These locations are called Opportunity
What’s going on, regulation-wise, in crypto? How should people who want to join a company or build something new in the space think about the regulatory environment? What to make of all the headlines, or the “alphabet soup” of agencies …
Bhaskar Chakravorti, the dean of global business at The Fletcher School at Tufts University, analyzes the economic impact of India’s unprecedented demonetization move in 2016. With no advance warning, India pulled the two largest banknotes from circulation, notes that accounted for 86% of cash transactions in a country where most payments happen in cash. Chakravorti discusses the impact on consumers, businesses, and digital payment providers, and whether Indian policymakers reached their anti-corruption goals. He’s the author of the article “One Year After India Killed Off Cash, Here’s What Other Countries Should Learn From It.”
There is a bill in front of the NYC City Council called Intro 981 that will impose reporting requirements on Airbnb and their hosts in NYC. There will be a public debate on that bill this coming week.
The backdrop here is the growing housing affordability crisis in NYC and the idea that Airbnb is a significant contributor to it.
While I am not an expert in the economics of housing, I have lived in NYC for the past thirty-five years (my entire adult life), and my wife and I are also landlords in several of the neighborhoods in Brooklyn where rents have been rising most quickly. I have a layman’s understanding of the issue and an on the ground feel for it.
It is my view that we have a fundamental supply and demand problem at work in the rapidly gentrifying outer boroughs of NYC (most acutely in Brooklyn,
Teachers have had enough. Since March, schools in West Virginia, Oklahoma, Kentucky, Arizona, Colorado and North Carolina have either been shut down or turned into sites of resistance. In Kansas, teachers are threatening to strike because their legislature continues to fund schools at a level the state Supreme Court has deemed unconstitutional. One Brookings Institute analysis projected that teacher actions could spread to another 11 states.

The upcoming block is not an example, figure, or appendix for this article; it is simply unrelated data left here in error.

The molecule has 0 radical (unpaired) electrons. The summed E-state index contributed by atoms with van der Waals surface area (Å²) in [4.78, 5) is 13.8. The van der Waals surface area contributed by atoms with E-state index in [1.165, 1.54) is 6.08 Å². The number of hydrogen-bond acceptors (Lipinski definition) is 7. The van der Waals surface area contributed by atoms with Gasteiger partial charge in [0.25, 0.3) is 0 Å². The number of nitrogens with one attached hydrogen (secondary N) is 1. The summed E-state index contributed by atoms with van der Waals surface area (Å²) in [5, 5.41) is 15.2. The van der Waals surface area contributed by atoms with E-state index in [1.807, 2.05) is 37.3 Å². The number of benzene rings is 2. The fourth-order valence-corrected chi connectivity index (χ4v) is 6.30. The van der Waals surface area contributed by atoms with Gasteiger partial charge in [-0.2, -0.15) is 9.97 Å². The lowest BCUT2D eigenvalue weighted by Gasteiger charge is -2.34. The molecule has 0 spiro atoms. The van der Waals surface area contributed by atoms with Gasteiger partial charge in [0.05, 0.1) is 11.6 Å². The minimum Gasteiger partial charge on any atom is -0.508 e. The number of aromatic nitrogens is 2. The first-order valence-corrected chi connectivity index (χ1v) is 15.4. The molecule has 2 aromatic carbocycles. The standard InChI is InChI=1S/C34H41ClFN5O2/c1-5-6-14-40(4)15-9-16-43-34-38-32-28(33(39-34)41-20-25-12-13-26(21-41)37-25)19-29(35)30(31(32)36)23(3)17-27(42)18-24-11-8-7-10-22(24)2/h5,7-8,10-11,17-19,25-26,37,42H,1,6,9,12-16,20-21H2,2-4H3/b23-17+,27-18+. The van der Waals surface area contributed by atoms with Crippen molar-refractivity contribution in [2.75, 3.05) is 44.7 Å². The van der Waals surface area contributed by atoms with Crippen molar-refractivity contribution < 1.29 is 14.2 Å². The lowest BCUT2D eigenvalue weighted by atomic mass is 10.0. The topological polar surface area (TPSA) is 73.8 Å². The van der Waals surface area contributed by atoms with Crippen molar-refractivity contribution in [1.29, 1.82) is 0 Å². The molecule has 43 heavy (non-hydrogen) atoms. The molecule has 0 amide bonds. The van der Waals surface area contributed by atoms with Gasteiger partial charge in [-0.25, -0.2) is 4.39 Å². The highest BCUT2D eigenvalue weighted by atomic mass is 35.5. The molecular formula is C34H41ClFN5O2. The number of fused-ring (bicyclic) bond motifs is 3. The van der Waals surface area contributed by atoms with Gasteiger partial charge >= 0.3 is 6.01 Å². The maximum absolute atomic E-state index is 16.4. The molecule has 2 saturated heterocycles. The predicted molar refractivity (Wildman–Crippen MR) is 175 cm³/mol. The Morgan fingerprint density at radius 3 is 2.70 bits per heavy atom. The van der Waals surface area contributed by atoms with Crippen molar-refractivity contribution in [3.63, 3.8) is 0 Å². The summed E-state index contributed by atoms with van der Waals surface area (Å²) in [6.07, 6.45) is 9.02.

Poor pay, increased health care costs, and diminished pension plans are certainly core issues — teachers in Oklahoma haven’t received a pay boost in a decade. But these problems alone aren’t driving the protests. In every state where teachers have recently gone on strike, demands for increase school funding have been made. Disinvestment in schools has also been central to teacher strikes that have occurred since 2011, in Jersey City, Philadelphia, Chicago (twice), Seattle, Portland
With the goals of encouraging innovation in cryptonetworks and yet protecting retail investors from fraudulent activity, many government regulators — from the SEC to state regulators — have been considering how best to strike the right balance. There are many …
It is fathers day today. And I thought I’d write a bit about something that is really bothering me.
I’ve come to terms with a lot of what is going on in the US federal government and our political system. I see it as a natural swinging of the pendulum. Many on the right think we went too far left under Obama. Many on the left think we have gone too far right under Trump. In time, Trump will be history and we will undo all of this nonsense he is putting in place. So is the way of politics and government and every time something happens in DC that bugs me, I think “this too shall pass.”
But, this policy of separating children from their parents at the border really bugs me. The NY Times has a good report up on their homepage right now about how we got
U.S. trade policy is roiling markets. At the end of March, the U.S. stock market tumbled 700 points in a single day on news that President Trump would impose tariffs on Chinese exports. A degree of volatility and uncertainty has continued since then as the tariffs continue to make news. Canada, China, Europe, India, and Mexico are all preparing to retaliate.
There are actually two sets of tariffs wreaking havoc at the moment. The first, on steel and aluminum, came under Section 232, a provision under the 1962 Trade Act that allows the president to protect U.S. industry for national security reasons. The second, on Chinese exports, was triggered under Section 301 of the 1974 Trade Act, a “unilateral” measure not used in decades. Taken together, these tariffs have baffled businesses, created uncertainty at home and abroad, and sown doubts about Washington’s commitment to free